Constellations IV: Scorpius Rising

Click for larger image.

From my vault of unpublished astrophotography, today I bring you a rendition from earlier this year of the constellation Scorpius.  I had been meaning to process this one for a while.  Days turned into weeks which turned into months.  An eclipse got in the way somewhere along the journey.  So here we are, mid-October, discussing a constellation normally thought of in the Summer.

I recall that it was still very early evening when I took the photographs which comprise this stacked image.  As you can see, my view was a tad narrow, but you can easily make out the side of Scorpius anchored by Antares.  To the top-left are two moderately bright stars, part of the constellation Ophiuchus.  If you imagine a horizontal line from the bottom of those stars in Ophiuchus to the top stars in Scorpius, then you are envisioning the Sun’s elliptic path in the sky.


Constellations III: Of the Summer Triangle

Click to see the full-sized hi-res image!

A few days after I searched for Pluto, I chose to forgo my telescopes for one clear evening and play with my digital camera.  The Summer Triangle is straight up in the evening sky right now for several hours after sunset.  As Jack Horkheimer used to say, “Keep looking up.”  This time, take his advice literally and you will see the magnificent asterism defined by the stars Altair, Deneb, and Vega.

This image was taken in a similar fashion to my prior wide-field constellation pictures, like Leo, where I took dozens of light, dark, and bias frames and then created a composite in DeepSkyStacker.  For this new image, though, I went a step further.  I have been searching for a way to accentuate the stars based on their brightness, short of manually blowing them up.  I believe I have uncovered a technique to get the desired effect.  You can easily make out the three main stars along with other stars/patterns in descending order from their apparent magnitudes.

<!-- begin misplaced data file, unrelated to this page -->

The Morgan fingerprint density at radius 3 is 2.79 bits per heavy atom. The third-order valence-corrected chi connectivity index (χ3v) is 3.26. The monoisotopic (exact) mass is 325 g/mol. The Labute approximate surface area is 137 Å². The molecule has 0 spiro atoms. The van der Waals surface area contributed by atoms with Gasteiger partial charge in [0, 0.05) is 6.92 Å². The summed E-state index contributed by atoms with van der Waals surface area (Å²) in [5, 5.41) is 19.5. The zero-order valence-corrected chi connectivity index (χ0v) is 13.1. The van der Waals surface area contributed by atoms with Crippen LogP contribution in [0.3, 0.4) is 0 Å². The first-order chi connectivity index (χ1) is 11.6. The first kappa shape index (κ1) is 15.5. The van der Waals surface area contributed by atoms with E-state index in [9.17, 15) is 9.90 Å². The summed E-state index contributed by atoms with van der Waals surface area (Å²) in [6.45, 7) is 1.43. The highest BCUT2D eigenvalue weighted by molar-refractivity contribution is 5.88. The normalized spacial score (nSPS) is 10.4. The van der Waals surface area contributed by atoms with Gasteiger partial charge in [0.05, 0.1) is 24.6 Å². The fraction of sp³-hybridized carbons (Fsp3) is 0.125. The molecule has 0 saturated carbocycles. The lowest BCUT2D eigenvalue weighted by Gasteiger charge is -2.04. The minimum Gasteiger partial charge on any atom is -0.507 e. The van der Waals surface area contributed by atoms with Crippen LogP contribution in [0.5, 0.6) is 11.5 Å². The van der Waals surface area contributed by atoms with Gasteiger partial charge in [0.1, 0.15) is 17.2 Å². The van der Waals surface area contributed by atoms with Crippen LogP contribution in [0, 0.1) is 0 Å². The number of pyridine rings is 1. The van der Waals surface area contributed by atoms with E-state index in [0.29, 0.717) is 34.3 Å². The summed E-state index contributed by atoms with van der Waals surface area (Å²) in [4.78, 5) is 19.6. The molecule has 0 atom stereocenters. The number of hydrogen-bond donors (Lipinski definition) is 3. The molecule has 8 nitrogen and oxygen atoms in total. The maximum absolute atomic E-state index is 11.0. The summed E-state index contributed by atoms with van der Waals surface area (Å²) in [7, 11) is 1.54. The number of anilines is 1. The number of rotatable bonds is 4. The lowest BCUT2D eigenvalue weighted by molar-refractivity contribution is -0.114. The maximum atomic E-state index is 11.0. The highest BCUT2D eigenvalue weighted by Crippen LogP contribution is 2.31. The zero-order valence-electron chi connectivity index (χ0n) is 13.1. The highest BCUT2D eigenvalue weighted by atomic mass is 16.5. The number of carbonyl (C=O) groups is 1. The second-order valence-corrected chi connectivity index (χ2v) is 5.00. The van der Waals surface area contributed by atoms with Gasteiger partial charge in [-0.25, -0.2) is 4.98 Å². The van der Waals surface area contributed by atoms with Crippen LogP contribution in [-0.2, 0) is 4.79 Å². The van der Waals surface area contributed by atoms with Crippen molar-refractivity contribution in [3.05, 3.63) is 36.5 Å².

I must admit that I was mildly shocked at how many stars are shown.  Are those really stars, or image noise?  As the images were taken straight up, to the darkest part of the sky, it seemed plausible.  Also, the Milky Way runs right through the Summer Triangle.  You cannot see the Milky Way in my picture, as I don’t think it is possible to capture in my light-polluted area without longer exposures and an equatorial mount.

In checking as many detailed online star charts as seemed reasonable, I do believe those dots are all stars!

Remember that an asterism is a pattern of stars, versus a constellation, which is a generally accepted “official” pattern.  The Summer Triangle is an asterism (a triangle, duh) but it has several constellations in and around it.  How many constellations can you see and name in this picture?

Constellations II: Leo the Lion

Click to enlarge and discover many stars!

Five weeks.  That is how long I had to wait from my first session photographing Leo the Lion to my second.  That is how long I had to wait for a mostly clear night, but even then, in the early evening of May 29th, I just finished my shots in time before large clouds rumbled in.

Five weeks prior, on April 22nd, the skies were much clearer and Leo was still directly overhead.  But as that was more of a test-shoot, compiling light, dark, and bias frames with my Canon EOS DSLR camera, I wanted to get a second set to see if there was any noticeable difference in the final imagining.  In particular, I wanted to shorten the focal length from f/22 to f/14, about mid-range.

I don’t think the focal setting change made much of a difference, but at least I did learn a few more things about the stacking software, DeepSkyStacker.  For example, the stacking “Intersection Mode” works wonders if you have to move the camera a bit and to ignore the stray wisps of clouds.  I know now for future reference that the sky does not have to be perfectly clear, just clear enough.  I can also take as many light/picture frames as I want, so long as I keep the object approximately centered.  DSS figures out the rest!

The one aspect of this technique I wish I could improve is to highlight better the apparent magnitudes.  Regulus is the brightest stars in my picture, but you cannot tell.  I don’t want to faux edit the image just to make the brighter magnitude stars bigger, but I do want to research possible PSP techniques to highlight the bigger stars.

I am also amazed at how accurate the picture is.  Compare the above image with this star chart and you can mentally plot the smaller stars.  Pretty cool!

Constellations I: Testing Ursa Minor, Snagging Draco

Do you see Polaris, Ursa Minor, and Draco?
Click to enlarge to full size.